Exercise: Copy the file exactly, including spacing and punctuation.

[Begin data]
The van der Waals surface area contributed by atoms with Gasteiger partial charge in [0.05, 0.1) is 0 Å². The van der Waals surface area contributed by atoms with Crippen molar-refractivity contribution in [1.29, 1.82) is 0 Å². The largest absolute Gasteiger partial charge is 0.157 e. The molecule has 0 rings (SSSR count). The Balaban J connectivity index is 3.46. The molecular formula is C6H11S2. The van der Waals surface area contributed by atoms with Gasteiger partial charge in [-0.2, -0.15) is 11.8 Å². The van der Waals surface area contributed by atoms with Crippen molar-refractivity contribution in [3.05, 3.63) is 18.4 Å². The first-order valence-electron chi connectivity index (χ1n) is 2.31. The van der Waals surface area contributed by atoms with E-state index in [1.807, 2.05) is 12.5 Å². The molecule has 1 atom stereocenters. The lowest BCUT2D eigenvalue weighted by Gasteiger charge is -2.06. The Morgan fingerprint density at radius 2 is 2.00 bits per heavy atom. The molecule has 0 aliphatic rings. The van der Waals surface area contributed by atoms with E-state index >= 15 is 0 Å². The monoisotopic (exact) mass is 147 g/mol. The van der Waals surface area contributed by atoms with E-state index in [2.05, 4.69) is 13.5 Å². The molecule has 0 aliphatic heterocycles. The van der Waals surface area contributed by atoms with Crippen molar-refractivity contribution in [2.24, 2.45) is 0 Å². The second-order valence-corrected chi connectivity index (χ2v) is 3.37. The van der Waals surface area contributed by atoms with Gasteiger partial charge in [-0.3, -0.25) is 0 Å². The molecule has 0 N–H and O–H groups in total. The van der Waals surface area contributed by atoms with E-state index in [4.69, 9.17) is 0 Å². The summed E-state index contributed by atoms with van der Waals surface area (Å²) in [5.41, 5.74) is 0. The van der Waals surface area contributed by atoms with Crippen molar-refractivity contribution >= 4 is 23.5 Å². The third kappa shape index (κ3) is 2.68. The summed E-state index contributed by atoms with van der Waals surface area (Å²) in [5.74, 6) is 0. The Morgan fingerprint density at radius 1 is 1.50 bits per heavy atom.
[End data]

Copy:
The van der Waals surface area contributed by atoms with Gasteiger partial charge in [0.05, 0.1) is 0 Å². The van der Waals surface area contributed by atoms with Crippen molar-refractivity contribution in [1.29, 1.82) is 0 Å². The largest absolute Gasteiger partial charge is 0.157 e. The molecule has 0 rings (SSSR count). The Balaban J connectivity index is 3.46. The molecular formula is C6H11S2. The van der Waals surface area contributed by atoms with Gasteiger partial charge in [-0.2, -0.15) is 11.8 Å². The van der Waals surface area contributed by atoms with Crippen molar-refractivity contribution in [3.05, 3.63) is 18.4 Å². The first-order valence-electron chi connectivity index (χ1n) is 2.31. The van der Waals surface area contributed by atoms with E-state index in [1.807, 2.05) is 12.5 Å². The molecule has 1 atom stereocenters. The lowest BCUT2D eigenvalue weighted by Gasteiger charge is -2.06. The Morgan fingerprint density at radius 2 is 2.00 bits per heavy atom. The molecule has 0 aliphatic rings. The van der Waals surface area contributed by atoms with E-state index >= 15 is 0 Å². The monoisotopic (exact) mass is 147 g/mol. The van der Waals surface area contributed by atoms with E-state index in [2.05, 4.69) is 13.5 Å². The molecule has 0 aliphatic heterocycles. The van der Waals surface area contributed by atoms with Crippen molar-refractivity contribution in [2.24, 2.45) is 0 Å². The second-order valence-corrected chi connectivity index (χ2v) is 3.37. The van der Waals surface area contributed by atoms with Gasteiger partial charge in [-0.3, -0.25) is 0 Å². The molecule has 0 N–H and O–H groups in total. The van der Waals surface area contributed by atoms with E-state index in [4.69, 9.17) is 0 Å². The summed E-state index contributed by atoms with van der Waals surface area (Å²) in [5.41, 5.74) is 0. The van der Waals surface area contributed by atoms with Crippen molar-refractivity contribution >= 4 is 23.5 Å². The third kappa shape index (κ3) is 2.68. The summed E-state index contributed by atoms with van der Waals surface area (Å²) in [5.74, 6) is 0. The Morgan fingerprint density at radius 1 is 1.50 bits per heavy atom.